How Fiber Optics Work

Index of refraction. End of story? You wish…I’m going to pontificate for a while. Where did I set that soapbox…

I dig optics. The coolest class I took was my graduate level optics class at the old alma mater, Montana State. I missed my calling as a physicist. Or rather, I missed my calling as someone who gets paid to play with lasers in a laboratory. Lasers lasing all over the place. Plenty of fiber optic cables around the lab, you can be sure of that, Jack.

fiber optics is fiber-y

Spools and spools of fiber optical cable is a pipe dream, though. That stuff isn’t exactly free, due to the nature of the beast. As pictured above, fiber optic cable is multi layered, and as I mentioned, is all made possible due to refraction. Index of refraction, to be more specific. See the above picture…the layer around the core is of a different index, keeping the photons bouncing towards the finish line (in a huge nutshell.)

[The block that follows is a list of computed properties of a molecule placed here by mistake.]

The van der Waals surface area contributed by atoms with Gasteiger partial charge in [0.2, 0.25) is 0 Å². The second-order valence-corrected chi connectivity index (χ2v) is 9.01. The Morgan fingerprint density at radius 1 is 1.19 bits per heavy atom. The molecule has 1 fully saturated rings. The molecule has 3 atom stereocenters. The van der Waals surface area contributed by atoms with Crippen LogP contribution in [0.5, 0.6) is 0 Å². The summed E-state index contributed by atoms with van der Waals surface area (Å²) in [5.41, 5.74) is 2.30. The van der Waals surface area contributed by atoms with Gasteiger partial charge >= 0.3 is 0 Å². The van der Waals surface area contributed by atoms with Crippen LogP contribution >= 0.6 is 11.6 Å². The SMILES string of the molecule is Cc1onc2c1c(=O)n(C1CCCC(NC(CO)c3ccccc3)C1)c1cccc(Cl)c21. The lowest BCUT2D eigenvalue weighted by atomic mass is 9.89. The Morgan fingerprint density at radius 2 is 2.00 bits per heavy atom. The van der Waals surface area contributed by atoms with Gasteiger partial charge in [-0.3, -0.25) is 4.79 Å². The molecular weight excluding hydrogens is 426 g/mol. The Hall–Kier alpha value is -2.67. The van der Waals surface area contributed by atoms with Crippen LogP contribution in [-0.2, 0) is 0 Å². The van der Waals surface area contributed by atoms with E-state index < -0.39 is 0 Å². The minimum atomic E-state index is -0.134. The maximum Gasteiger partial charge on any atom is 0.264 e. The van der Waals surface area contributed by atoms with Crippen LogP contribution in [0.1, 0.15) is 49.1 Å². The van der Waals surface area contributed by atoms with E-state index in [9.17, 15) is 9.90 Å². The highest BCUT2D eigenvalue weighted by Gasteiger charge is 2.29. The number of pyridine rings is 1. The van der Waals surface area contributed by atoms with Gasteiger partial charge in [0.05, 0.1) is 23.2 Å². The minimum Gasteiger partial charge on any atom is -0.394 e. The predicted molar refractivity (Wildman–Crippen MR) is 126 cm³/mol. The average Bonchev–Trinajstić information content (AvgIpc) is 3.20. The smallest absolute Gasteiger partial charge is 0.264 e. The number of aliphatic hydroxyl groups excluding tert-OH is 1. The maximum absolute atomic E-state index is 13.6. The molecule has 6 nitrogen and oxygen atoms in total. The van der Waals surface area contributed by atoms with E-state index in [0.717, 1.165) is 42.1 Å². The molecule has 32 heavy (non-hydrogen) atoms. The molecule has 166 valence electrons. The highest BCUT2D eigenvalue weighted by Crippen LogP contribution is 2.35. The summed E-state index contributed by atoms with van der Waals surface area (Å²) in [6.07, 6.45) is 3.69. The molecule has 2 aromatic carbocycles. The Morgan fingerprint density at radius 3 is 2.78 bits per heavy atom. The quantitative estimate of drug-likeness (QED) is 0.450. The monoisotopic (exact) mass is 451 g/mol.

The reason these things work so well is that the core (usually a glass of some nature) deals with photons instead of electrons. Massless and charge-free, photons are not crushed and or distorted by elecromagnetic noise. They can be setup to carry tons of data…aka very high bandwidth…thustly making fiber optic cables a perfect choice for high quality, large connections. Jack.

Hit one of those links to see some sweet home uses. Hit wikipedia to see the physics behind the scenes.

The main reason to push signal through fiber instead of copper is reliability. You really can’t wear out glass.

22 Degrees Solar Halo

I took a spin outside for a brief reading session on my lunch break yesterday. I’m glad I did, as I was treated to a little optical phenominon action…in the form of a 22 Degree Solar Halo. FTW.

I’m posting some pics I snapped…I’ll toss in the full write-up soon.



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I inverted the colors of that last pic, quite obviously. That will be my template, so to speak, on which to wax nerdy in a Physics-y kind of way. Stay tuned.